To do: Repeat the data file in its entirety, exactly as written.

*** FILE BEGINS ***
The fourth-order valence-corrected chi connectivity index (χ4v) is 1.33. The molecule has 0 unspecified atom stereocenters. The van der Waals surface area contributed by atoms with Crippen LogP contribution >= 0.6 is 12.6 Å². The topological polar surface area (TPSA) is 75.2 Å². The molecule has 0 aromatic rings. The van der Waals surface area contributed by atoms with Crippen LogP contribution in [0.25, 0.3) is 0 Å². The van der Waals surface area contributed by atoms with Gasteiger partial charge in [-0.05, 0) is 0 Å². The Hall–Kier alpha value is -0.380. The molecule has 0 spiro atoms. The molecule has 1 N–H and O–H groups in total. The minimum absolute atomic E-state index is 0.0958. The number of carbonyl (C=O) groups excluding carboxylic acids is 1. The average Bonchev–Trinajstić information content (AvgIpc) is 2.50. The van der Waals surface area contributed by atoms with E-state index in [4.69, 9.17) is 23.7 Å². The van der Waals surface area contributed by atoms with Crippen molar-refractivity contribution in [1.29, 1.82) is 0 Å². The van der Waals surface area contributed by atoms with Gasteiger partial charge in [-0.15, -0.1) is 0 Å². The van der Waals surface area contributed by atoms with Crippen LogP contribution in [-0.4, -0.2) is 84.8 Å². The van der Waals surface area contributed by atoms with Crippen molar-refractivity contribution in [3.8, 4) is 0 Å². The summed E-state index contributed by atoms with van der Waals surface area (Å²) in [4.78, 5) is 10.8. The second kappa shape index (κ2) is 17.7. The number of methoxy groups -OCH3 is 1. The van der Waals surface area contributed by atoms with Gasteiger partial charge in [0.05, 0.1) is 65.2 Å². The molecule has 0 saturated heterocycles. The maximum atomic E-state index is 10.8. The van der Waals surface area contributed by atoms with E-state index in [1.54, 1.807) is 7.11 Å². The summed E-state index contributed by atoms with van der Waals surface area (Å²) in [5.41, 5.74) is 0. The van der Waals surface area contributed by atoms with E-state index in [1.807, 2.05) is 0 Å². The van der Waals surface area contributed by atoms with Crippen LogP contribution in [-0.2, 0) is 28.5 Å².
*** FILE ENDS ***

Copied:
The fourth-order valence-corrected chi connectivity index (χ4v) is 1.33. The molecule has 0 unspecified atom stereocenters. The van der Waals surface area contributed by atoms with Crippen LogP contribution >= 0.6 is 12.6 Å². The topological polar surface area (TPSA) is 75.2 Å². The molecule has 0 aromatic rings. The van der Waals surface area contributed by atoms with Crippen LogP contribution in [0.25, 0.3) is 0 Å². The van der Waals surface area contributed by atoms with Gasteiger partial charge in [-0.05, 0) is 0 Å². The Hall–Kier alpha value is -0.380. The molecule has 0 spiro atoms. The molecule has 1 N–H and O–H groups in total. The minimum absolute atomic E-state index is 0.0958. The number of carbonyl (C=O) groups excluding carboxylic acids is 1. The average Bonchev–Trinajstić information content (AvgIpc) is 2.50. The van der Waals surface area contributed by atoms with E-state index in [4.69, 9.17) is 23.7 Å². The van der Waals surface area contributed by atoms with Crippen molar-refractivity contribution in [1.29, 1.82) is 0 Å². The van der Waals surface area contributed by atoms with Gasteiger partial charge in [-0.15, -0.1) is 0 Å². The van der Waals surface area contributed by atoms with Crippen LogP contribution in [-0.4, -0.2) is 84.8 Å². The van der Waals surface area contributed by atoms with Crippen molar-refractivity contribution in [3.8, 4) is 0 Å². The summed E-state index contributed by atoms with van der Waals surface area (Å²) in [4.78, 5) is 10.8. The second kappa shape index (κ2) is 17.7. The number of methoxy groups -OCH3 is 1. The van der Waals surface area contributed by atoms with Gasteiger partial charge in [0.05, 0.1) is 65.2 Å². The molecule has 0 saturated heterocycles. The maximum atomic E-state index is 10.8. The van der Waals surface area contributed by atoms with E-state index in [1.54, 1.807) is 7.11 Å². The summed E-state index contributed by atoms with van der Waals surface area (Å²) in [5.41, 5.74) is 0. The van der Waals surface area contributed by atoms with E-state index in [1.807, 2.05) is 0 Å². The van der Waals surface area contributed by atoms with Crippen LogP contribution in [-0.2, 0) is 28.5 Å².